Over the years, we’ve always loved periodically visiting the Cayman Islands (Grand, Brac and Little Cayman) for the vast underwater vistas, as well as the sedate and warm water diving with a good diversity of reef life. In 2013, we decided that it was time for a trip back to the Caymans. We planned a week in Grand Cayman where I had scheduled 2 days of underwater photography training with reknowned photographer Cathy Church located at the Sunset Divers operation. From there, we headed over to Cayman Brac for another glorious week of diving. The conditions while we were there were absolutely stupendous with the best water clarity that I have ever experienced. Just for reference, we dived the Captain Keith Tibbetts wreck, a Russian frigate intentionally sank to create an artificial wreck, which in and of itself is 330 feet long. As we were descending, from a good 100 feet from the wreck, we looked over to see the Tibbetts in all of its glory. The water was so amazingly clear that we could see the entire wreck from as far away as we were- amounting to a spectacular 400-500 foot visibility!
Besides diving the wreck, we saw an abundance of other fishlife and beautiful corals, including this amazing pillar coral (probably 6 feet tall) as well as several stands of staghorn corals. I’m sure that you’ve read about how these sightings are becoming more and more infrequent in the Carribbean, so we were delighted to see these healthy corals.
We also saw plenty of the usual creatures and fish, and delighted in seeing the healthy reef life.
In the summer of 2019, we decided it was time to revisit the Brac, reminiscing about our fantastic dive trip 6 years prior. We stayed at the same resort, Cayman Brac Beach Resort. They had done some nice renovations and upgrades over those 6 years, including a much expanded bar area with an overhead deck and pergola, on which you can go up and view some fantastic sunsets. Or, enjoy some early morning yoga in the tropical breezes. The pool area is also new and expanded; a lovely place to unwind with an icy drink. It was nice to see that the rooms have also been updated and are plenty comfy, with ocean view patios or balconies.
The food is reliably very good, with lots of delicious buffet offerings served at breakfast and lunch. Delicious dinners are served with different themes each night, keeping the menus fresh. And too many fabulous desserts to choose between! There is also a new restaurant on-site, called Island Prime, which supposedly offers some fine seafood and steaks. Ahead of our stay, I made a reservation there for one of our dinners. But when we showed up for our reservation, they apologized and indicated they did not have a record of our reservation and were unable to accommodate us (they weren’t even open). Well, that was disappointing, but we really came for the diving so it was no big deal.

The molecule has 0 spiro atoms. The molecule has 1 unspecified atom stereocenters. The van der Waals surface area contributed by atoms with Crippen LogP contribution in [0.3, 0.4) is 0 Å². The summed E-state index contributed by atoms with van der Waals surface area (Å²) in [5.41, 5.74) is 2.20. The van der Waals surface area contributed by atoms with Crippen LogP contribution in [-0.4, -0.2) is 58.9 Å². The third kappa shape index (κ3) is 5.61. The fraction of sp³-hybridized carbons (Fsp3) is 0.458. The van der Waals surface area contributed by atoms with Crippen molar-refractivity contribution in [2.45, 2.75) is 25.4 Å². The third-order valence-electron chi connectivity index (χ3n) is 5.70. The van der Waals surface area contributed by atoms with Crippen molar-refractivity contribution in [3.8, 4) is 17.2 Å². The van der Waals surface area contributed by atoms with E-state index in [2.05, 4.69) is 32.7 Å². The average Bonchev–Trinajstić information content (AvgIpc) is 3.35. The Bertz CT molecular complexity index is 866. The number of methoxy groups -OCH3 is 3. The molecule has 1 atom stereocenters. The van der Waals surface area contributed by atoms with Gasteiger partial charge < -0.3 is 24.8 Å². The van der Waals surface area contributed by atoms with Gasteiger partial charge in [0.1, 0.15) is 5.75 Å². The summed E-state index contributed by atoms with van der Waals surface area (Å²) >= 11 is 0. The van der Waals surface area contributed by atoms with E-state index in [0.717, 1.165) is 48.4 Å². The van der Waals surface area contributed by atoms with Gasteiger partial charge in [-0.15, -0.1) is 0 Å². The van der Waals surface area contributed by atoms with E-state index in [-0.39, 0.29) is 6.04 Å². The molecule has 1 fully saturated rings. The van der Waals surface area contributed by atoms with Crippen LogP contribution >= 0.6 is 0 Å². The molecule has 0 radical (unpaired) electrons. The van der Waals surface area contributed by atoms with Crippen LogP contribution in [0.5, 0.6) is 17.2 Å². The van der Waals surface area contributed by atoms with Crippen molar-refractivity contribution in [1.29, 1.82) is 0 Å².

The Reef Divers’ Divemasters lead a large group of 12-16 divers and complete their “tour” of the reef in a fast 35minutes. The operation rigidly adheres to a 60min maximum bottom time, leaving the divers to cruise around on their own in the shallows underneathe the boat for the remaining time. This meant that we didn’t spend as much time as I would have liked in the deeper parts of the reef where the corals actually appeared healthier. As a photographer, I like to swim slowly during a dive, searching for little critters while watching and photographing the interesting behaviors of reef life. That being said, we still had lots of great sightings, much like we saw during our visit in 2013, including the ubiquitous groupers, snappers, schoolmasters, grunts, trunkfish, filefish, hamlets, chubs, drumfish, and more!
We were even so fortunate to spot some nurse sharks, rays, turtles, and even a pair (male and female) of flying gurnards!
But we noticed a change in the appearance of the hard corals in 2019 from what we saw in 2013. There seemed to be the presence of a lot of algae suffocating the hard corals, especially in shallower waters, dulling the underwater colors and scenery.
We also noticed this time that there was a lot of sargassum washing into the shoreline where the boat docks are. In this area 6 years ago, we always saw spotted eagle rays, including their young, coming in for an evening feeding under the dock lights. Not now. This sargassum, according to the staff there, is omnipresent and thick at shoreline.
During the week of our visit, Cayman Brac Beach Resort and the Reef Divers operation hosted a group of divers from Craig Hospital’s Adaptive Scuba Divers program for the week. These are divers who have sustained spinal cord and other extremely serious injuries. The freedom of being underwater allows these divers the movement they otherwise don’t have on land. They have individual support from their buddy teams, and Reef Divers accommodate their needs on the dive boats. It was amazing to see them and the smiles on their faces. This was truly impressive to witness and highly commendable to Reef Divers for helping to make this amazing experience happen for them.
All-in-all, we had an enjoyable week back at the Brac. The resort is very nice, and they are beginning to work with some local tour operators to offer other types of excursions for those who don’t dive or for divers wanting to take a break from diving. And we thoroughly enjoyed seeing some of our favorite critters underwater. But while Reef Divers do provide valet dive service, the dive groups are too big for my taste, and the dives are too short. And, it was hard to see evidence of what appears to be a decline in the health of the reefs there. The Caymans have been a great dive destination for many decades. Is it time to allow these dive sites to rest and recover? What do you think?